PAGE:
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Oxford budget approved

The Oxford Board of Aldermen approved the fiscal year 2016-2017 budget Tuesday during a special meeting.

By law the city must approve the budget before Sept. 15.

The budget includes a 1-mill tax raise and a 1.5 percent cost-of-living raise for all city employees. Several full-time employees making less than $30,000 were given additional one-time raises to get them up to $30,000.

No last-minute changes were made to the proposed budget during the meeting that was open to the public but was not a public hearing.

Last week, during the public hearing on the budget, there was no comments for or against anything in the budget.

The aldermen have met several times throughout the summer in budget meetings to rehash the budgets submitted by each department.

The 1 million raise will take the millage rate to 30.22. The rate remained the same for about 10 years. In 2014, the aldermen agreed to raise it 1 mill for three years to help pay for new roads and other major capital projects. It’s only gone up about 5 mills total since 1995 when it was 24.25.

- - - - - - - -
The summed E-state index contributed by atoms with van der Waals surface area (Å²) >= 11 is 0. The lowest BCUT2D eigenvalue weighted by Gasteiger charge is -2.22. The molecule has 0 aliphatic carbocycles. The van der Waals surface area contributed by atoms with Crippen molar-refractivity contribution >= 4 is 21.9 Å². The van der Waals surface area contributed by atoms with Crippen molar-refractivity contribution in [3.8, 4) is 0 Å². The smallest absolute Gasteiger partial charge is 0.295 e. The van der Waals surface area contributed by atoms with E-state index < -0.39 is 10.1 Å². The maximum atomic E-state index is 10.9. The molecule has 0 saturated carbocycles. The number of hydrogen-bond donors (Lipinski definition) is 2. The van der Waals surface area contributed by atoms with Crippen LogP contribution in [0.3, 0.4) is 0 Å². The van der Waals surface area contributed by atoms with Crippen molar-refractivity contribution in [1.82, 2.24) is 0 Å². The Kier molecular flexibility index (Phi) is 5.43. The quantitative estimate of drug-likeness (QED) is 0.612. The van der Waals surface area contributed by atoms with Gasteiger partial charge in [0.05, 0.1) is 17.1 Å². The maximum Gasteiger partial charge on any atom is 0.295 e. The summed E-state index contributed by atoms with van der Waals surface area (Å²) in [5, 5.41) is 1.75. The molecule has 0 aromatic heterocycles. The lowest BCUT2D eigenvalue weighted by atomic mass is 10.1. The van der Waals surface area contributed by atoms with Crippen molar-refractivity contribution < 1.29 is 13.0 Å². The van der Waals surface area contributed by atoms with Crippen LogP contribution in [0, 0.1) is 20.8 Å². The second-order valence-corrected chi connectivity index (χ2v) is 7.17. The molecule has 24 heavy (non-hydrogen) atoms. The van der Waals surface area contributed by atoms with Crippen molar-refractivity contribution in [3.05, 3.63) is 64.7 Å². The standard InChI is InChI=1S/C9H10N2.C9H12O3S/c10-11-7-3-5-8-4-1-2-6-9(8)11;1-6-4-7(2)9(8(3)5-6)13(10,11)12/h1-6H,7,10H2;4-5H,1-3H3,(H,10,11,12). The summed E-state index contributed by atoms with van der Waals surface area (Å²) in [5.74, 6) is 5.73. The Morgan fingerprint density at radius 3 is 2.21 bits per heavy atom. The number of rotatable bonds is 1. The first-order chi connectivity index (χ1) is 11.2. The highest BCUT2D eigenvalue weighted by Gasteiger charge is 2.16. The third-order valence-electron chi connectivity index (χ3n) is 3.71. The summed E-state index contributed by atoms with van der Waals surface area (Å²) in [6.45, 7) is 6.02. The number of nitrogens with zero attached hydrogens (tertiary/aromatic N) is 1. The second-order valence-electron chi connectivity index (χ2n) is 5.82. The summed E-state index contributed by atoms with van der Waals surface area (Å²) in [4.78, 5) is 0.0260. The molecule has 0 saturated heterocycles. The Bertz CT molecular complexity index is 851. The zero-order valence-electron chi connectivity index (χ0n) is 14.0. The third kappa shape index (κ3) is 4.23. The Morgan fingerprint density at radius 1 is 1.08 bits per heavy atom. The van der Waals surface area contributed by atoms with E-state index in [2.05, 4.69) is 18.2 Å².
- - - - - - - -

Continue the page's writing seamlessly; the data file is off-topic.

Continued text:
The aldermen also approved the allocating .55 mills to assist the operation of the Oxford-Lafayette Count School of Applied Technology.

“Other than the 1 mill we previously approved for roads, we aren’t raising taxes,” said Mayor Pat Patterson.

Revenues and expenses

The projected revenues, which comes from fines, forfeits, governmental services, license and permits, ad valorem taxes and sales taxes, is projected to be $28,939,732 with $2,734,241 in cash on hand expected to be rolled over from this year’s budget. Expenses are $31,394,039.

Sales tax brings in the most revenue with $8,665,374 projected in the budget; however, earlier this month, City Clerk Ashley Atkinson said with the growth rate, the city could see more than $9 million in tax revenue over the next 12 months.

Ad valorem taxes are expected to bring in $7,029,063 and government services should bring in $3,467,500. Some of those revenue sources include water and sewer bills, recycling and the city’s swimming pool.

The biggest expense is the Oxford Police Department, which submitted a $6.6 million budget that included purchasing four new patrol cars and hiring four new officers.

Oxford Fire Department requested $4,2 million this year, FNC Park requested $1.2 million and Parks and Recreation asked for $1.6 million.

Patterson said the budget process is “government at its finest.”